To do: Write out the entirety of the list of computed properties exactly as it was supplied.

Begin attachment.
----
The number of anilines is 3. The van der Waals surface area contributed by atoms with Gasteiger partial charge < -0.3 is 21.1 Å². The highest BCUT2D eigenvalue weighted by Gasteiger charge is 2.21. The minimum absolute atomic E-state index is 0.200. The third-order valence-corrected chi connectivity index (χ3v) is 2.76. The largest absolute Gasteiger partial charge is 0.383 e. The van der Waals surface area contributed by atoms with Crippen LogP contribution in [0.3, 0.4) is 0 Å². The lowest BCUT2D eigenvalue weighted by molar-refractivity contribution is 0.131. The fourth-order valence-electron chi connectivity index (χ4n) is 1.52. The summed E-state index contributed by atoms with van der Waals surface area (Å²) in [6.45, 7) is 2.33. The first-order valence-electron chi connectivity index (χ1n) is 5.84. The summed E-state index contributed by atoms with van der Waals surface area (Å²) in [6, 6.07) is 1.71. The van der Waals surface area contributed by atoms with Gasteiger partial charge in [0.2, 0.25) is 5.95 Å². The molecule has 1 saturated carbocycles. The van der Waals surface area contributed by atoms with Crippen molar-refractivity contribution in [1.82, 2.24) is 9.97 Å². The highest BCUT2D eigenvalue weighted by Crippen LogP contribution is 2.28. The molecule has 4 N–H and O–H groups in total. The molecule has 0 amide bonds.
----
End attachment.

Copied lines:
The number of anilines is 3. The van der Waals surface area contributed by atoms with Gasteiger partial charge < -0.3 is 21.1 Å². The highest BCUT2D eigenvalue weighted by Gasteiger charge is 2.21. The minimum absolute atomic E-state index is 0.200. The third-order valence-corrected chi connectivity index (χ3v) is 2.76. The largest absolute Gasteiger partial charge is 0.383 e. The van der Waals surface area contributed by atoms with Crippen LogP contribution in [0.3, 0.4) is 0 Å². The lowest BCUT2D eigenvalue weighted by molar-refractivity contribution is 0.131. The fourth-order valence-electron chi connectivity index (χ4n) is 1.52. The summed E-state index contributed by atoms with van der Waals surface area (Å²) in [6.45, 7) is 2.33. The first-order valence-electron chi connectivity index (χ1n) is 5.84. The summed E-state index contributed by atoms with van der Waals surface area (Å²) in [6, 6.07) is 1.71. The van der Waals surface area contributed by atoms with Gasteiger partial charge in [0.2, 0.25) is 5.95 Å². The molecule has 1 saturated carbocycles. The van der Waals surface area contributed by atoms with Crippen molar-refractivity contribution in [1.82, 2.24) is 9.97 Å². The highest BCUT2D eigenvalue weighted by Crippen LogP contribution is 2.28. The molecule has 4 N–H and O–H groups in total. The molecule has 0 amide bonds.